Nathan Queeley-Dennis won the Bruntwood Prize for Playwriting in 2022, with Bullring Techno Makeout Jamz, his debut play. He performs the monologue for its world premiere on the Fringe – and produces an evening of utter, exhilarating joy.
The play is essentially a love letter to love in many forms – to the city of Birmingham where it is set, to the music of Beyoncé, to a man’s relationship with his barber, to techno, to family, to life. It positively brims with good humour and warmth.
Its hero is Nathaniel, a man who takes so many women on dates that staff in his favourite rum bar run a guessing game on how many girls he will seek to woo in a particular month. But Nathaniel isn’t a cynic; he’s a young romantic who believes his mum when she tells him that “I’m not sh*t at dating, just everyone I met is shit at dating me.”
Nathaniel is a man of loyalties. He is true to his hometown – “Birmingham has more canals than Venice” – and to the man who shapes his hair – “a man’s relationship with his barber is one of the most sacred on earth.” Yet he is also vulnerable. His preparations for going out are hilariously detailed (he’s worried his date might notice that a bath bomb from Lush has made his skin shiny “because I think it has glitter in it.”) but he knows that “someone playing with your heart is like an extreme form of terrorism.”
Part of the reason he places so much hope in his search for the perfect relationship, is that his life isn’t turning out quite as he planned. He has dreams of being a “Brum town Basquiat” but finds himself working in a call centre without any clear idea of how to escape.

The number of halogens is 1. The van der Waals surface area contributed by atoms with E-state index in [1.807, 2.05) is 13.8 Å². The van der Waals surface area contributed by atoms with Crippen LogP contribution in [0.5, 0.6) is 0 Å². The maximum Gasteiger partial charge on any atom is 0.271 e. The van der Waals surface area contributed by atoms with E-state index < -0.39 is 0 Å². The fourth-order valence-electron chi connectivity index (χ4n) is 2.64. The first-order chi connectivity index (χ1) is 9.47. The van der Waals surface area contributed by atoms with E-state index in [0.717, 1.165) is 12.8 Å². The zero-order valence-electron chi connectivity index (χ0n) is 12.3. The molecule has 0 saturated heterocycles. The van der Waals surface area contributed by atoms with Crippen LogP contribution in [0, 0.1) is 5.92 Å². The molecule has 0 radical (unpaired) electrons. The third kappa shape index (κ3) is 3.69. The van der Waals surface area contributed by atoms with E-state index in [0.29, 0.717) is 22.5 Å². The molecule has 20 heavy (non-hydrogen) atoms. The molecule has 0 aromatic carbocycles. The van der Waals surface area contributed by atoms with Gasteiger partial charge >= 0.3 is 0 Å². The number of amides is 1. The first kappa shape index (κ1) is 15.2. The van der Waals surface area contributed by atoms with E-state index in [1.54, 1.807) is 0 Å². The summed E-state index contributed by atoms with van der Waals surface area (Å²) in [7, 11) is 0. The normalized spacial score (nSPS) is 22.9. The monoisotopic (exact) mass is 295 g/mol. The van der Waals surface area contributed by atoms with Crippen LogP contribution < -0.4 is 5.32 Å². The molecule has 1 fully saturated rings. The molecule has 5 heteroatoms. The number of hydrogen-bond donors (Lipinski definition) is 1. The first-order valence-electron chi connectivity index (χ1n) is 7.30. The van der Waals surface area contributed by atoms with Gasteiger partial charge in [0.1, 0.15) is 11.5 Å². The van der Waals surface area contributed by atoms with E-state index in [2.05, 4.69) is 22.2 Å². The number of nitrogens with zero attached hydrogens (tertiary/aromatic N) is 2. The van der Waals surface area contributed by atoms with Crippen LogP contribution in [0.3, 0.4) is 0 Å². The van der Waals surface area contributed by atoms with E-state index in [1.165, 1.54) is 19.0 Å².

The piece unfolds with the ease of natural speech, yet it is carefully and precisely structured, running through magnificent riffs on various themes. In one section, the songs of Beyoncé provide the answers to his questions; in another, the humble strawberry is attacked as a fruit that “gets treated like royalty” for no good reason.
As an actor, Queeley-Dennis is a wonderfully generous presence, absolutely in control of the audience – there are “aaahs” when things go wrong for the character – and with delicious timing that lands each line. But his words as a writer are so beautifully weighted and cleverly honed that you can imagine it working just as well performed by someone else.
In fact, in the introduction to the text, he specifically says the piece is not autobiographical and its strength springs from the fact that it feels imagined yet bolstered by extraordinarily specific observations and properly experienced feeling. Beautifully directed by Dermot Daly, with sensitivity to all its changes in pace and mood, it creates a complete world.
It has a sense of being a play entirely confident in its sense of itself and unencumbered by anyone else’s ideas of what it ought to be. It sends you out into the night touched by its emotional justness, surprised by where it ends up and happy to have been on the journey it offers.